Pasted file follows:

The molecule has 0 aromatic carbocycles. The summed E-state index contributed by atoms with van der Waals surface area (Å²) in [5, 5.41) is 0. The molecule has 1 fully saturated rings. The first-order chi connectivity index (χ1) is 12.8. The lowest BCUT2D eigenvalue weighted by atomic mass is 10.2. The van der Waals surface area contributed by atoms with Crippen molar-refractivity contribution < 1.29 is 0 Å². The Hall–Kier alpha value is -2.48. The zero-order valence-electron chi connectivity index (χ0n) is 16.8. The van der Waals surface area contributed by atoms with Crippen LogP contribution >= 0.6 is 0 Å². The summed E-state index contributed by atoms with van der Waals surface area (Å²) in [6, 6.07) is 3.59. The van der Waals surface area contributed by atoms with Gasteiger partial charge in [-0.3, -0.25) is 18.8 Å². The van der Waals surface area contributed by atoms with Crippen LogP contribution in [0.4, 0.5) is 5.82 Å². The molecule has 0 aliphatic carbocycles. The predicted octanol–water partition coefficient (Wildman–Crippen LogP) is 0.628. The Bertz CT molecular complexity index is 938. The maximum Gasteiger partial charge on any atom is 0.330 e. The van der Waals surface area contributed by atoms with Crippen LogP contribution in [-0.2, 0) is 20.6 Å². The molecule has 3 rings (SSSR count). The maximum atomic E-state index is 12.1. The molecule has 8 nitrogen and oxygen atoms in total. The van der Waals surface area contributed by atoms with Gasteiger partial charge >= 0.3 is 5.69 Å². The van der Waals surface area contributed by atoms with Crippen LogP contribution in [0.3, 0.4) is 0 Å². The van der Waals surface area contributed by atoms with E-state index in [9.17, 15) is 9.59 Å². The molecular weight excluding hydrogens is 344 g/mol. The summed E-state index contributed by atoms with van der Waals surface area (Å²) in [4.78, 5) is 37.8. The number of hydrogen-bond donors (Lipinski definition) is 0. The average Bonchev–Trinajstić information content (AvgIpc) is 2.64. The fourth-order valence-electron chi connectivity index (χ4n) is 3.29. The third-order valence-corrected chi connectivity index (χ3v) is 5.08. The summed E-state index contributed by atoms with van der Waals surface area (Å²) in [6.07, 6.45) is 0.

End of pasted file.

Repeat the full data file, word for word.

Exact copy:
The molecule has 0 aromatic carbocycles. The summed E-state index contributed by atoms with van der Waals surface area (Å²) in [5, 5.41) is 0. The molecule has 1 fully saturated rings. The first-order chi connectivity index (χ1) is 12.8. The lowest BCUT2D eigenvalue weighted by atomic mass is 10.2. The van der Waals surface area contributed by atoms with Crippen molar-refractivity contribution < 1.29 is 0 Å². The Hall–Kier alpha value is -2.48. The zero-order valence-electron chi connectivity index (χ0n) is 16.8. The van der Waals surface area contributed by atoms with Crippen LogP contribution >= 0.6 is 0 Å². The summed E-state index contributed by atoms with van der Waals surface area (Å²) in [6, 6.07) is 3.59. The van der Waals surface area contributed by atoms with Gasteiger partial charge in [-0.3, -0.25) is 18.8 Å². The van der Waals surface area contributed by atoms with Crippen LogP contribution in [0.4, 0.5) is 5.82 Å². The molecule has 0 aliphatic carbocycles. The predicted octanol–water partition coefficient (Wildman–Crippen LogP) is 0.628. The Bertz CT molecular complexity index is 938. The maximum Gasteiger partial charge on any atom is 0.330 e. The van der Waals surface area contributed by atoms with Crippen LogP contribution in [-0.2, 0) is 20.6 Å². The molecule has 3 rings (SSSR count). The maximum atomic E-state index is 12.1. The molecule has 8 nitrogen and oxygen atoms in total. The van der Waals surface area contributed by atoms with Gasteiger partial charge >= 0.3 is 5.69 Å². The van der Waals surface area contributed by atoms with Crippen LogP contribution in [0.3, 0.4) is 0 Å². The van der Waals surface area contributed by atoms with E-state index in [9.17, 15) is 9.59 Å². The molecular weight excluding hydrogens is 344 g/mol. The summed E-state index contributed by atoms with van der Waals surface area (Å²) in [4.78, 5) is 37.8. The number of hydrogen-bond donors (Lipinski definition) is 0. The average Bonchev–Trinajstić information content (AvgIpc) is 2.64. The fourth-order valence-electron chi connectivity index (χ4n) is 3.29. The third-order valence-corrected chi connectivity index (χ3v) is 5.08. The summed E-state index contributed by atoms with van der Waals surface area (Å²) in [6.07, 6.45) is 0.